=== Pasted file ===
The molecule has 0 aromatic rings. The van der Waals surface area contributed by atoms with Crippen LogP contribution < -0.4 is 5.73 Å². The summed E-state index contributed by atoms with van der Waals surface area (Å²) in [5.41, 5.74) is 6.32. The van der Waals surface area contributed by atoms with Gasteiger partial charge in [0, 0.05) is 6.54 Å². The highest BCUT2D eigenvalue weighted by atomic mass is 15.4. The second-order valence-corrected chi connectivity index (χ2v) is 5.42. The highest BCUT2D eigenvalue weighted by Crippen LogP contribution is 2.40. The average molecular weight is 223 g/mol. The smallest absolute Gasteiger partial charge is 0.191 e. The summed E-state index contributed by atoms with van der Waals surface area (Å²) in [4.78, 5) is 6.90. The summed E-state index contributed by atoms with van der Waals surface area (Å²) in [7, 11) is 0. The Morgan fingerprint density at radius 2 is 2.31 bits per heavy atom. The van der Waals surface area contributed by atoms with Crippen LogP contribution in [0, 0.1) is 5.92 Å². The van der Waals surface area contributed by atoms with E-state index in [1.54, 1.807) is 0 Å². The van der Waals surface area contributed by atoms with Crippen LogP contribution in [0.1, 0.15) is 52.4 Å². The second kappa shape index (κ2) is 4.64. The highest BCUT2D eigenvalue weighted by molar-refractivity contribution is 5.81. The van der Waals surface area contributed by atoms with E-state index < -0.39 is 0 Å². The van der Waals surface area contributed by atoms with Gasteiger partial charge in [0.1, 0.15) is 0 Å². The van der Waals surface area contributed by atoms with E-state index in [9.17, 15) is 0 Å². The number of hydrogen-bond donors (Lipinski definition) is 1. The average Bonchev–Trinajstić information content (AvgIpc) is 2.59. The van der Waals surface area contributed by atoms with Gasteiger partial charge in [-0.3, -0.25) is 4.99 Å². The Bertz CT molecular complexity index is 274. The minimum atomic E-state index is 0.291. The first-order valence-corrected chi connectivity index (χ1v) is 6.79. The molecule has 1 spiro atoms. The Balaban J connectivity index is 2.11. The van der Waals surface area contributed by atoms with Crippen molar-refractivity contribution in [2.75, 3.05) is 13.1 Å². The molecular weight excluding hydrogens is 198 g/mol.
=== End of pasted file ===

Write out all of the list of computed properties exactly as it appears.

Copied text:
The molecule has 0 aromatic rings. The van der Waals surface area contributed by atoms with Crippen LogP contribution < -0.4 is 5.73 Å². The summed E-state index contributed by atoms with van der Waals surface area (Å²) in [5.41, 5.74) is 6.32. The van der Waals surface area contributed by atoms with Gasteiger partial charge in [0, 0.05) is 6.54 Å². The highest BCUT2D eigenvalue weighted by atomic mass is 15.4. The second-order valence-corrected chi connectivity index (χ2v) is 5.42. The highest BCUT2D eigenvalue weighted by Crippen LogP contribution is 2.40. The average molecular weight is 223 g/mol. The smallest absolute Gasteiger partial charge is 0.191 e. The summed E-state index contributed by atoms with van der Waals surface area (Å²) in [4.78, 5) is 6.90. The summed E-state index contributed by atoms with van der Waals surface area (Å²) in [7, 11) is 0. The Morgan fingerprint density at radius 2 is 2.31 bits per heavy atom. The van der Waals surface area contributed by atoms with Crippen LogP contribution in [0, 0.1) is 5.92 Å². The van der Waals surface area contributed by atoms with E-state index in [1.54, 1.807) is 0 Å². The van der Waals surface area contributed by atoms with Crippen LogP contribution in [0.1, 0.15) is 52.4 Å². The second kappa shape index (κ2) is 4.64. The highest BCUT2D eigenvalue weighted by molar-refractivity contribution is 5.81. The van der Waals surface area contributed by atoms with E-state index < -0.39 is 0 Å². The van der Waals surface area contributed by atoms with Gasteiger partial charge in [0.1, 0.15) is 0 Å². The van der Waals surface area contributed by atoms with E-state index in [9.17, 15) is 0 Å². The number of hydrogen-bond donors (Lipinski definition) is 1. The average Bonchev–Trinajstić information content (AvgIpc) is 2.59. The van der Waals surface area contributed by atoms with Gasteiger partial charge in [-0.3, -0.25) is 4.99 Å². The Bertz CT molecular complexity index is 274. The minimum atomic E-state index is 0.291. The first-order valence-corrected chi connectivity index (χ1v) is 6.79. The molecule has 1 spiro atoms. The Balaban J connectivity index is 2.11. The van der Waals surface area contributed by atoms with Crippen molar-refractivity contribution in [2.75, 3.05) is 13.1 Å². The molecular weight excluding hydrogens is 198 g/mol.